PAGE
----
December 15, 2008

Graham vs. Greenblatt (Session 1)

Graham passed away in September 21, 1976 well before Joel Greenblatt graduated from Wharton in 1979 but a linkage between the two men's investment theories is not difficult to find. Greenblatt during his time at Wharton went to great lengths to study the value approach that Graham had devised (there are stories that Greenblatt entered vast amounts of stock data by hand into a mainframe and then ran tests on it using Graham's system). He saw the benefit that could be returned from purchasing companies that were inexpensive.

Greenblatt struggled with Graham's rules- like so many professional investors do. If you stick to Graham's rules you make no estimation on the future and deal only with the past, you want strong companies with strong histories that are currently cheap. But if you do this you have two problems as a broker or hedge fund manager:
  1. You don't buy much as there are few opportunities.
  2. Besides the research you are doing on the companies what value do you create for your investors? Brokers and Hedge Managers are forced by investors to be crystal ball readers- they have to see tomorrow, not yesterday.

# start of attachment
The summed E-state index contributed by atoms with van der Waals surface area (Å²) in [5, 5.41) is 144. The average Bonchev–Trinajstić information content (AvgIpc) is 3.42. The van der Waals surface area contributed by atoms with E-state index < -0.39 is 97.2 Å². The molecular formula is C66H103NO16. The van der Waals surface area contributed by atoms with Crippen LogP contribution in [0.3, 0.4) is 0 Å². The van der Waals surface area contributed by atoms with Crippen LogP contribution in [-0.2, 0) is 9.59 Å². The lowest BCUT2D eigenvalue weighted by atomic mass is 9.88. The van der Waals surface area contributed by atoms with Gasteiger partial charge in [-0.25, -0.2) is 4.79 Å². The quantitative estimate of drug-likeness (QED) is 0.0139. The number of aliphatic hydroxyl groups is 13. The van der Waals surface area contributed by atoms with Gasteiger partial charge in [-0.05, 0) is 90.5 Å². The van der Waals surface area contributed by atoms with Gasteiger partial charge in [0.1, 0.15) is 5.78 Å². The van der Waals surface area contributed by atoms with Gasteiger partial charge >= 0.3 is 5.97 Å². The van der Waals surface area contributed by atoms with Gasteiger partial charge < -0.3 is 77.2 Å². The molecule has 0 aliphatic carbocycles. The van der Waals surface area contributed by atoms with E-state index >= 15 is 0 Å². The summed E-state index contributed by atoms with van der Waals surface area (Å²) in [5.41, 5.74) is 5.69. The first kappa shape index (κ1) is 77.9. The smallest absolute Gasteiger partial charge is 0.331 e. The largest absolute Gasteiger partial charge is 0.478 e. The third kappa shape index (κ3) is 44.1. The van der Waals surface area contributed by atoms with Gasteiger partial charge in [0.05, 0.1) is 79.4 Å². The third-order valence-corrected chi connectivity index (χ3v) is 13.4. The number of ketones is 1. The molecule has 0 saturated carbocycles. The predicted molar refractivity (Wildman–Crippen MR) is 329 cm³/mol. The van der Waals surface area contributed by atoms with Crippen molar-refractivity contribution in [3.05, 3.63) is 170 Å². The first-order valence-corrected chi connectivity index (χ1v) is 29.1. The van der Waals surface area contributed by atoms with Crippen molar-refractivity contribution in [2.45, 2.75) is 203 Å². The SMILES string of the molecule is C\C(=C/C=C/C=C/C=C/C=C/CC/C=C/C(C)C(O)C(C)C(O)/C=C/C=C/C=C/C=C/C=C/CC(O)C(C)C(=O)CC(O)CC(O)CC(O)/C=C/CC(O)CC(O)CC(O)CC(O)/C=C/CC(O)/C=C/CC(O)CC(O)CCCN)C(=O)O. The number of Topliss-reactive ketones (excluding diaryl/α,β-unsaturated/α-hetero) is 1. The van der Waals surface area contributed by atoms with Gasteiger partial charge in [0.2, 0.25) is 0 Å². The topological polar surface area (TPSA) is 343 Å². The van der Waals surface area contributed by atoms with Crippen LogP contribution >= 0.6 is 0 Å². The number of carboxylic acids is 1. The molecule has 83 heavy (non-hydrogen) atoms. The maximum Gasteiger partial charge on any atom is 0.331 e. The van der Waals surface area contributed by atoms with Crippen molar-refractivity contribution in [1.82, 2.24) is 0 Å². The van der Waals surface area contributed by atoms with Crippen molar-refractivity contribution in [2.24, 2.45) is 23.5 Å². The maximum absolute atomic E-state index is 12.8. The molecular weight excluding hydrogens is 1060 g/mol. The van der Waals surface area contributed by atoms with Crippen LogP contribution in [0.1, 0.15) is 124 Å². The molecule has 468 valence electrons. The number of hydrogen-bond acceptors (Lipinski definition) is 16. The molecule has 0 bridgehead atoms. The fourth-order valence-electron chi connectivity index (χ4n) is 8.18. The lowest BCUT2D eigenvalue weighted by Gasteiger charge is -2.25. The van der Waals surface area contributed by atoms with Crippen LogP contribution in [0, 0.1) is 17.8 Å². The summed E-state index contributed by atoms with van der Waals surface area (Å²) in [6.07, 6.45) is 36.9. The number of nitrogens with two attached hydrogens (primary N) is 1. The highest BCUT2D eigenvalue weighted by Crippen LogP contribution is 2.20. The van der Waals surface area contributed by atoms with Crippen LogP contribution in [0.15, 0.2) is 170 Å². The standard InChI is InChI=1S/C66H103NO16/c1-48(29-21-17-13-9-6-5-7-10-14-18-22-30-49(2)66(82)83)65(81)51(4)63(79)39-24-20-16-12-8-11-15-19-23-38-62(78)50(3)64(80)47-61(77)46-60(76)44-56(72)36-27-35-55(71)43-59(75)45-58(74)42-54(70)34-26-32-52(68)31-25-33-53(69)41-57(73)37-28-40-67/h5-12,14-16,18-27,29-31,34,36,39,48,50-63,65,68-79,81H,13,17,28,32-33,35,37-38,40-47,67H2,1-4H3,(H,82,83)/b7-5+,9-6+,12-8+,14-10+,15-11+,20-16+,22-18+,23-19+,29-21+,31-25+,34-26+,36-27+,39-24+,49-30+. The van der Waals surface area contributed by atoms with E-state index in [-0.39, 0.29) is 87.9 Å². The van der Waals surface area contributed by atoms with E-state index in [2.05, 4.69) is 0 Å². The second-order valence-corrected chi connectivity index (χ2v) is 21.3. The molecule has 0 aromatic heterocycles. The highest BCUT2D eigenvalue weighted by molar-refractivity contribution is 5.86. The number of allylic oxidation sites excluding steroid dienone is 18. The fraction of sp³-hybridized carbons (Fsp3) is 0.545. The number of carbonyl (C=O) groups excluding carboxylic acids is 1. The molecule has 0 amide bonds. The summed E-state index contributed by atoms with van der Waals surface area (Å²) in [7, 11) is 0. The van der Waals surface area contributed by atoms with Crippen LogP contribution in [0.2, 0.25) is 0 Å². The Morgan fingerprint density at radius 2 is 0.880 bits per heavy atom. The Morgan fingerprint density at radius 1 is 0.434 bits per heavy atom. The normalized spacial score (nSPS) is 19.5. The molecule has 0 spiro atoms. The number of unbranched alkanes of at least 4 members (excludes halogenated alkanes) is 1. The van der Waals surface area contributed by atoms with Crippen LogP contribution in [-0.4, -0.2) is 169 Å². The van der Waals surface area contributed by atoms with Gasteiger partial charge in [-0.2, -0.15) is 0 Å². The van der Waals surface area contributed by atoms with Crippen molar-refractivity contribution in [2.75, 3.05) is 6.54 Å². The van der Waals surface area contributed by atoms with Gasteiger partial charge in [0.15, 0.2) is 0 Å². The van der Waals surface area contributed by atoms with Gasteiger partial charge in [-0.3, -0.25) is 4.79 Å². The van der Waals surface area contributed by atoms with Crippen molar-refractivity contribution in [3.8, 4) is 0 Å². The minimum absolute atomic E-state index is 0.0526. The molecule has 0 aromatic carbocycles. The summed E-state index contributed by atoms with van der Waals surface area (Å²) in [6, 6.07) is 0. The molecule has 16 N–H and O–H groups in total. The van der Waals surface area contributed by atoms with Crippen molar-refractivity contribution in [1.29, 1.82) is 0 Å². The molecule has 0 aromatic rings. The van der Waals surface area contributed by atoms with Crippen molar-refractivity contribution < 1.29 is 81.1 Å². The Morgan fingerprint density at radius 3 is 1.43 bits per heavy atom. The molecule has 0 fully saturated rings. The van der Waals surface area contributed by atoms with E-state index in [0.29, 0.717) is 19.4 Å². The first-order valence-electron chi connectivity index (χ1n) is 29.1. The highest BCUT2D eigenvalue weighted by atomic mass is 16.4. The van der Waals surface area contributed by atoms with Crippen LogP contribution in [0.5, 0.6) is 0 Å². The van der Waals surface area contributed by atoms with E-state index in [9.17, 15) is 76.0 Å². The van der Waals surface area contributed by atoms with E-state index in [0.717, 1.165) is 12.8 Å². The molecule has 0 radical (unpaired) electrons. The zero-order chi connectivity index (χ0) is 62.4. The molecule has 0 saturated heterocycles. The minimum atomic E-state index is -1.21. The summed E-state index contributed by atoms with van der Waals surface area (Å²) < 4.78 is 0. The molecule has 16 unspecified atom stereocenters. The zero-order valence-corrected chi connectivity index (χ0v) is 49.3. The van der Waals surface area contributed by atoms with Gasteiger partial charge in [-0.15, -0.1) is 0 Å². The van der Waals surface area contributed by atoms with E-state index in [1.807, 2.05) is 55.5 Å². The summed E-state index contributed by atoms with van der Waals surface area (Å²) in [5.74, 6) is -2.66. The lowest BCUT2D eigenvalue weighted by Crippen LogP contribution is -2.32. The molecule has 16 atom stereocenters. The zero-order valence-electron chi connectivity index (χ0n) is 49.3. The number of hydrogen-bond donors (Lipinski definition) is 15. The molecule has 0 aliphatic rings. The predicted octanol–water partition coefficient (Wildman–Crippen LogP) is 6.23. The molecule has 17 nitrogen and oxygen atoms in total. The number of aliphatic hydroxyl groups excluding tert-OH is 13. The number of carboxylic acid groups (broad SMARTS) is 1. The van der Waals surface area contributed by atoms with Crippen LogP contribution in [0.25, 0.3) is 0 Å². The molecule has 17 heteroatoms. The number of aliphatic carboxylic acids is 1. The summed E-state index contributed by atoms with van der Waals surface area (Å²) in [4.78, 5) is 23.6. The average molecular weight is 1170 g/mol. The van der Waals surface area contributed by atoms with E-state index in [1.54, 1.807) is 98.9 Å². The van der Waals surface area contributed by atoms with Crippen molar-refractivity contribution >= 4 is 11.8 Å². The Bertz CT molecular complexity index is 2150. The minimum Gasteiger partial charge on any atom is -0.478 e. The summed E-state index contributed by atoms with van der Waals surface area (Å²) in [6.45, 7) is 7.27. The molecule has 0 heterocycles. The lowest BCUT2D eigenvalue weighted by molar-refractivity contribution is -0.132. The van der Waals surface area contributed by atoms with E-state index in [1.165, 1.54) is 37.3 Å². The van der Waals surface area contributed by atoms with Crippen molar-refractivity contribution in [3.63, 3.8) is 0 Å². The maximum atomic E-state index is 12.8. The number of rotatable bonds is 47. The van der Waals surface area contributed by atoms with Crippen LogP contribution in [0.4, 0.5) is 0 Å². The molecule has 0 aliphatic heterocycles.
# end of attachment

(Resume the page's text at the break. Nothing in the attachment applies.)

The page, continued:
To be successful Greenblatt devised an alternative system. Find companies that are inexpensive like Graham, but also have a great rate of return meaning they can turn around sizable profits with little investment. This high return on investment (ROC) would intuitively seem to indicate that the company will have a good future: as investment increases the return should logically jump higher. Should the ROC decrease then it was already pretty high to begin with so there is still safety in the position.

What Greenblatt ultimately settled on is what is put forward in his The Little Book that Beats the Market:
  1. Establish a minimum market capitalization (greater than $50 million is recommended).
  2. Exclude utility and financial stocks and any foreign companies (Non US).
  3. Determine company's earnings yield = EBIT / enterprise value.
  4. Determine company's return on capital = EBIT / (Net fixed assets + working capital)
  5. Rank all companies above chosen market capitalization by highest earnings yield and highest return on capital.
  6. Invest in 20-30 highest ranked companies, accumulating 2-3 positions per month over a 12-month period.
In the coming short series we will break down each of these criteria and compare it back to Graham's technique to see how they are similar and how they differ.

1 comments:

The Curious Investor said...

Interestingly enough, Greenblatt somewhat contradicts himself in You Can Be a Stock Market Genius where he claims that a highly diversified portfolio isn't necessary. In fact, he claims that 6 to 8 stocks that are diversified across industries can provide nearly 80% the variability of the S&P 500.